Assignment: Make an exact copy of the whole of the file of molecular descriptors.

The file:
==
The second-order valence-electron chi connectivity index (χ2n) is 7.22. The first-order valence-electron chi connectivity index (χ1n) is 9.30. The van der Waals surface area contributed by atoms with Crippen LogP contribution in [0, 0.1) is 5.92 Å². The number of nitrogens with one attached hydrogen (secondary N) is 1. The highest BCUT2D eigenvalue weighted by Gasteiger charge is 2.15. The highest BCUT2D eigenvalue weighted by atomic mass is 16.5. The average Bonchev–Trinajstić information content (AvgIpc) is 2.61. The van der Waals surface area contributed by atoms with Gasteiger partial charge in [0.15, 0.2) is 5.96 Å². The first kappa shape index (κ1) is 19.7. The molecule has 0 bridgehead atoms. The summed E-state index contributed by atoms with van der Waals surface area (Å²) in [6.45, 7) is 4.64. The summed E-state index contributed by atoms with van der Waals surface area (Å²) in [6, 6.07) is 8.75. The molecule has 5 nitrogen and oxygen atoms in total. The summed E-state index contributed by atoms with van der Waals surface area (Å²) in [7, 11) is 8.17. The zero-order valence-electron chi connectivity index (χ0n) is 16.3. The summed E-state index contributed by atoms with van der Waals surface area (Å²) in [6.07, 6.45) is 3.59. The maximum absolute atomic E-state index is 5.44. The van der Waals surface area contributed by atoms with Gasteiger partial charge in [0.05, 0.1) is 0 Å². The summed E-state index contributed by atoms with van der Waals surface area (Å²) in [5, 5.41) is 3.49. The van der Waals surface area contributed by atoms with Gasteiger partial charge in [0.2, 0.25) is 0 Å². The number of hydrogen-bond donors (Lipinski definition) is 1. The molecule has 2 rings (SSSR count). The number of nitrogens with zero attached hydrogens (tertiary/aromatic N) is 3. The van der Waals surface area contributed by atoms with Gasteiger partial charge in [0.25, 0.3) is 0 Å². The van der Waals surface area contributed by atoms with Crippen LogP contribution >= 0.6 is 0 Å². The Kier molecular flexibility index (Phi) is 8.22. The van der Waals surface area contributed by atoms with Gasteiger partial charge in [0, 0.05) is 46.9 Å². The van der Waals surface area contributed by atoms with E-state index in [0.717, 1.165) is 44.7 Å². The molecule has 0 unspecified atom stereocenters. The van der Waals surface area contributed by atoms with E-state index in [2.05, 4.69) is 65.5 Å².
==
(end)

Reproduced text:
The second-order valence-electron chi connectivity index (χ2n) is 7.22. The first-order valence-electron chi connectivity index (χ1n) is 9.30. The van der Waals surface area contributed by atoms with Crippen LogP contribution in [0, 0.1) is 5.92 Å². The number of nitrogens with one attached hydrogen (secondary N) is 1. The highest BCUT2D eigenvalue weighted by Gasteiger charge is 2.15. The highest BCUT2D eigenvalue weighted by atomic mass is 16.5. The average Bonchev–Trinajstić information content (AvgIpc) is 2.61. The van der Waals surface area contributed by atoms with Gasteiger partial charge in [0.15, 0.2) is 5.96 Å². The first kappa shape index (κ1) is 19.7. The molecule has 0 bridgehead atoms. The summed E-state index contributed by atoms with van der Waals surface area (Å²) in [6.45, 7) is 4.64. The summed E-state index contributed by atoms with van der Waals surface area (Å²) in [6, 6.07) is 8.75. The molecule has 5 nitrogen and oxygen atoms in total. The summed E-state index contributed by atoms with van der Waals surface area (Å²) in [7, 11) is 8.17. The zero-order valence-electron chi connectivity index (χ0n) is 16.3. The summed E-state index contributed by atoms with van der Waals surface area (Å²) in [6.07, 6.45) is 3.59. The maximum absolute atomic E-state index is 5.44. The van der Waals surface area contributed by atoms with Gasteiger partial charge in [0.05, 0.1) is 0 Å². The summed E-state index contributed by atoms with van der Waals surface area (Å²) in [5, 5.41) is 3.49. The van der Waals surface area contributed by atoms with Gasteiger partial charge in [0.2, 0.25) is 0 Å². The number of hydrogen-bond donors (Lipinski definition) is 1. The molecule has 2 rings (SSSR count). The number of nitrogens with zero attached hydrogens (tertiary/aromatic N) is 3. The van der Waals surface area contributed by atoms with Gasteiger partial charge in [0.25, 0.3) is 0 Å². The van der Waals surface area contributed by atoms with Crippen LogP contribution >= 0.6 is 0 Å². The Kier molecular flexibility index (Phi) is 8.22. The van der Waals surface area contributed by atoms with Gasteiger partial charge in [0, 0.05) is 46.9 Å². The van der Waals surface area contributed by atoms with E-state index in [0.717, 1.165) is 44.7 Å². The molecule has 0 unspecified atom stereocenters. The van der Waals surface area contributed by atoms with E-state index in [2.05, 4.69) is 65.5 Å².